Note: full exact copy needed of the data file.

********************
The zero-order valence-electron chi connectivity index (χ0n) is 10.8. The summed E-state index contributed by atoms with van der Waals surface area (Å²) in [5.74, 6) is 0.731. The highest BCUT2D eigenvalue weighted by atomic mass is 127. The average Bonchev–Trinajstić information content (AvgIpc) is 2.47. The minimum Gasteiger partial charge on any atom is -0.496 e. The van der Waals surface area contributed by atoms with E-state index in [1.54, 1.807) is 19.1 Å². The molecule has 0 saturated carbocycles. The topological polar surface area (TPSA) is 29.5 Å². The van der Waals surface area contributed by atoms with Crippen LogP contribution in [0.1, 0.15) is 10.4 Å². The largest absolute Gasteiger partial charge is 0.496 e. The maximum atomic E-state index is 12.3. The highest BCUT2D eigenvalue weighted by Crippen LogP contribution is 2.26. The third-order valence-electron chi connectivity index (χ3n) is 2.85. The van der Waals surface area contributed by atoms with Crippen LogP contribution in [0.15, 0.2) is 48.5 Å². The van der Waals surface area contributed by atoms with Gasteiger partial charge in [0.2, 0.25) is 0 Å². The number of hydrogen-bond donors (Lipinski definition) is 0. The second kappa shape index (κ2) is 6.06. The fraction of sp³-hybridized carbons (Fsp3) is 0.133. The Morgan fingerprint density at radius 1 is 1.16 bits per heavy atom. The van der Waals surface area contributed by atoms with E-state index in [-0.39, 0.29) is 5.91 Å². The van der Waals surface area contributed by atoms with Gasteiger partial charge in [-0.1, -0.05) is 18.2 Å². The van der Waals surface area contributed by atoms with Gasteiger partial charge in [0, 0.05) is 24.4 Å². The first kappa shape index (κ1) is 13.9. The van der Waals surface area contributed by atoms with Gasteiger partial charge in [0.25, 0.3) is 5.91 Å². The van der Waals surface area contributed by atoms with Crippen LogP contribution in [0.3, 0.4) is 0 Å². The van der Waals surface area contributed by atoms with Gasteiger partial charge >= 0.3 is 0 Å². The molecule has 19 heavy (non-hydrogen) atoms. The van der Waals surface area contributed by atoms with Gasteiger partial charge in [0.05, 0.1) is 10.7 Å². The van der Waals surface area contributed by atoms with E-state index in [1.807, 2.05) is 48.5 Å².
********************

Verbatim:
The zero-order valence-electron chi connectivity index (χ0n) is 10.8. The summed E-state index contributed by atoms with van der Waals surface area (Å²) in [5.74, 6) is 0.731. The highest BCUT2D eigenvalue weighted by atomic mass is 127. The average Bonchev–Trinajstić information content (AvgIpc) is 2.47. The minimum Gasteiger partial charge on any atom is -0.496 e. The van der Waals surface area contributed by atoms with E-state index in [1.54, 1.807) is 19.1 Å². The molecule has 0 saturated carbocycles. The topological polar surface area (TPSA) is 29.5 Å². The van der Waals surface area contributed by atoms with Crippen LogP contribution in [0.1, 0.15) is 10.4 Å². The largest absolute Gasteiger partial charge is 0.496 e. The maximum atomic E-state index is 12.3. The highest BCUT2D eigenvalue weighted by Crippen LogP contribution is 2.26. The third-order valence-electron chi connectivity index (χ3n) is 2.85. The van der Waals surface area contributed by atoms with Crippen LogP contribution in [0.15, 0.2) is 48.5 Å². The van der Waals surface area contributed by atoms with Gasteiger partial charge in [0.2, 0.25) is 0 Å². The number of hydrogen-bond donors (Lipinski definition) is 0. The second kappa shape index (κ2) is 6.06. The fraction of sp³-hybridized carbons (Fsp3) is 0.133. The Morgan fingerprint density at radius 1 is 1.16 bits per heavy atom. The van der Waals surface area contributed by atoms with E-state index in [-0.39, 0.29) is 5.91 Å². The van der Waals surface area contributed by atoms with Gasteiger partial charge in [-0.1, -0.05) is 18.2 Å². The van der Waals surface area contributed by atoms with Gasteiger partial charge in [0, 0.05) is 24.4 Å². The first kappa shape index (κ1) is 13.9. The van der Waals surface area contributed by atoms with Gasteiger partial charge in [0.25, 0.3) is 5.91 Å². The van der Waals surface area contributed by atoms with Crippen LogP contribution in [0.3, 0.4) is 0 Å². The van der Waals surface area contributed by atoms with Gasteiger partial charge >= 0.3 is 0 Å². The molecule has 19 heavy (non-hydrogen) atoms. The van der Waals surface area contributed by atoms with Gasteiger partial charge in [0.05, 0.1) is 10.7 Å². The van der Waals surface area contributed by atoms with E-state index in [1.807, 2.05) is 48.5 Å².